What is the most effective procedure for antiseptic hand washing by hospital staff?

1. If hands are not visibly soiled, the Centers for Disease Control and Prevention (CDC) recommends routine use of an alcohol-based hand rub (or antimicrobial soap and water) to decontaminate hands in these instances:

  • Before direct contact with patients

  • Before donning sterile gloves to insert intravascular catheters, urinary catheters or other invasive devices that do not require a surgical procedure

  • After contact with body fluids or excretions, mucous membranes, non-intact skin and wound dressings.

2. When decontaminating hands with an alcohol-based hand rub, apply product to the palm of one hand and then rub hands together, covering all surfaces of hands, fingers and thumbs until hands are dry. Follow the manufacturer's recommendations regarding the amount to use.

More hand-washing caveats

  • Hand washing may be indicated more than once in the care of an individual patient, such as after touching septic secretions in one body site and before proceeding to provide care for another body site in the same patient.

  • Subungual areas of hands harbor high concentrations of microbes. Even after hands are properly washed, substantial numbers of potential pathogens have been found in subungual spaces. To minimize contamination, avoid long fingernails (keep natural nail tips less than ¼-inch long; Figure 3), artificial nails and chipped or old (more than four days) nail polish because they further increase the number of transient bacteria.

  • A greater number of potentially pathogenic bacteria have been cultured from skin under rings than comparable areas of skin without rings. Therefore, remove excessive hand jewelry before washing your hands, especially when working with patients at high risk for nosocomial infections. Although hand-washing may reduce the number of microbes, wearing rings tends to increase transient bacteria on hands (Figure 3).

Ordinary soap or antiseptic products?

Hand-washing products for use in hospitals are available in several forms. Factors to be considered include the degree of microbial killing desired and the acceptability, cost and ease of using them. Cost should not be the primary factor. If hands are not visibly soiled, the CDC recommends routine use of an alcohol-based hand rub (or antimicrobial soap and water) to decontaminate hands.

Hand-cleaning agents must be effective in removing transient micro-organisms, but must be mild to the skin after many applications. It is important that the product be acceptable to the personnel who will use it. To maximize acceptance by hospital staff, solicit their input, their preference of fragrance, feel and skin tolerance.

Plain soaps and detergents

Following CDC guidelines, we define plain soaps as detergents that do not contain antimicrobial agents, or that contain low concentrations of antimicrobial agents that serve as preservatives. Hydrophilic and lipophilic components are contained in plain soaps and can be divided into four groups of detergents:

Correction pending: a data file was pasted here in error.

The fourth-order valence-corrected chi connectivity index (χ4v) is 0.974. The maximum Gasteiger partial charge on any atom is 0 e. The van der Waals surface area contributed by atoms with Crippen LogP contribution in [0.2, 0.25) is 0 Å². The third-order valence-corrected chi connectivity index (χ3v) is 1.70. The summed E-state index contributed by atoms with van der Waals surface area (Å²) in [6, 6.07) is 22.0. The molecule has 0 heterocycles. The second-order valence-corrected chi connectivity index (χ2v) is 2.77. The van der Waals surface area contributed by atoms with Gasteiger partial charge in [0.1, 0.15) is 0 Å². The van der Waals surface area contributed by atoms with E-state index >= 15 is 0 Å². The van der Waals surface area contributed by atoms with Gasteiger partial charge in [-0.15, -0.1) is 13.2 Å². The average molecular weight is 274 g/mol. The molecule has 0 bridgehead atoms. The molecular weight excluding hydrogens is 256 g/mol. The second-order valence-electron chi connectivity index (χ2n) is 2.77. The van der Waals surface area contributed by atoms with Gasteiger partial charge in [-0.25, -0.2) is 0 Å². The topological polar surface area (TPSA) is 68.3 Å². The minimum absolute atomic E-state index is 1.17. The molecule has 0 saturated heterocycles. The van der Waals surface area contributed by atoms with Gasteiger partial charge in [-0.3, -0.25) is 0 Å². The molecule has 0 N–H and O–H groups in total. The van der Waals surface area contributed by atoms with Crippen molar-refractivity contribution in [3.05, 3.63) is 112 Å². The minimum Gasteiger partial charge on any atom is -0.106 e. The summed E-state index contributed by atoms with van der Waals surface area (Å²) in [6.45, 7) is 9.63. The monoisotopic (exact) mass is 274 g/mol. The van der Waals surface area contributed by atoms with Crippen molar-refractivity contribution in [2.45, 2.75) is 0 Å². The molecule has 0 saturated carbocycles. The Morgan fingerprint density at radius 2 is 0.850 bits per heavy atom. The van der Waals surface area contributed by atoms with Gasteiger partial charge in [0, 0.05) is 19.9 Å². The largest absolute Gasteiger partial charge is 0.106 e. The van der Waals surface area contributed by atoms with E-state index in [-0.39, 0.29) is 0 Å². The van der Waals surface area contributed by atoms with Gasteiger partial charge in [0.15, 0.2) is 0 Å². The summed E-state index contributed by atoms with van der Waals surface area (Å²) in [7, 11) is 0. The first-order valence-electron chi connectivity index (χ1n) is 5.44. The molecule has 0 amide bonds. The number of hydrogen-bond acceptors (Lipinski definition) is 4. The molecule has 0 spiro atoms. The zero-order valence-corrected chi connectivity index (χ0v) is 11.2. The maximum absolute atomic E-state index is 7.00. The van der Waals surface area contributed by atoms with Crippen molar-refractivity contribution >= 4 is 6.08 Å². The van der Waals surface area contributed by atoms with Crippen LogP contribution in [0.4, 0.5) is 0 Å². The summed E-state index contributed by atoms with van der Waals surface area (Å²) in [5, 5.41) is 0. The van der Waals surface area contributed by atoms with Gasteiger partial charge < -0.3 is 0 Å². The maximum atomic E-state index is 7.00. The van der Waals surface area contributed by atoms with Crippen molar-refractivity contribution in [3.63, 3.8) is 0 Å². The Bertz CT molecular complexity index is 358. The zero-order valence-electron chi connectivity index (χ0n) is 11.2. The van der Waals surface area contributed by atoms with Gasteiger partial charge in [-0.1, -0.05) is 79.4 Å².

1) anionic, b) cationic, 3) amphoteric and 4) nonionic. The cleansing activity of plain soaps is due to their detergent properties which, when properly used, results in removal of dirt, soil and various organic substances. Hand washing with plain unmedicated soaps (in bar, granule, soap-impregnated tissue or liquid form) and friction created by rubbing the hands together are sufficient to remove most dirt, organic material and transient microorganisms. They contribute to hygiene primarily by aiding mechanical removal of microbes during washing.

Liquid soap generally is easier to use than bar soap. In addition, when applied via an appropriate dispenser, liquid soap minimizes the possibility of transfer of microbes by direct contact with a contaminated bar of soap. However, since liquid soap containers can become contaminated and might serve as reservoirs of microbes, reusable liquid containers should be used until empty and cleaned before refilling with fresh soap. Liquid soaps should not be used to refill a partially full dispenser. Completely disposable containers obviate the need to empty and clean dispensers. Topping off dispensers can contaminate soap.

If bar soap is used, it should be kept in a self-draining holder that is cleaned thoroughly after use of each bar. Why? Because bacteria generally multiply quickly in moisture. Use of small bars of soap is also recommended.

Antiseptic soaps

Antiseptic hand-washing agents contain relatively nontoxic and nonirritant antimicrobial materials that are sufficiently bland to be safely applied to the skin. Most antimicrobial-containing hand-washing products are available as liquids and often contain alcohols, chlorine, chlorhexidine gluconate, hexachlorophene povidone-iodine, quaternary ammonium compounds or triclosan.

These agents may kill microbes (microbicidal effect) or inhibit their growth (micobistatic effect), a process often referred to as the chemical removal of microorganisms. Since their introduction, use of antimicrobial hand-washing agents has been shown to be more effective in reducing the number of microbes on the skin than plain soaps.


Most of the alcohol-based antibacterial hand soaps contain isopropanol, ethanol, n-propanol or a combination of two of them. The antimicrobial activity of alcohol has been attributed to its ability to denature proteins. Solutions containing 60 percent to 90 percent alcohol are most effective; higher concentrations are less potent because proteins are not easily denatured in absence of water.

The alcohol content of solutions may be expressed as a percentage by weight (w/w), which is not affected by temperature or other variables; it may also be expressed as a percentage by volume (vol/vol), which can be affected by temperature, specific gravity and/or reaction concentration.

For example, 70 percent alcohol by weight is equivalent to 76.8 percent by volume if prepared at 15 degrees Centigrade, or 80.5 percent if prepared at 25 degrees Centigrade. Alcohol concentrations in antiseptic hand rubs often are expressed as a percentage by volume.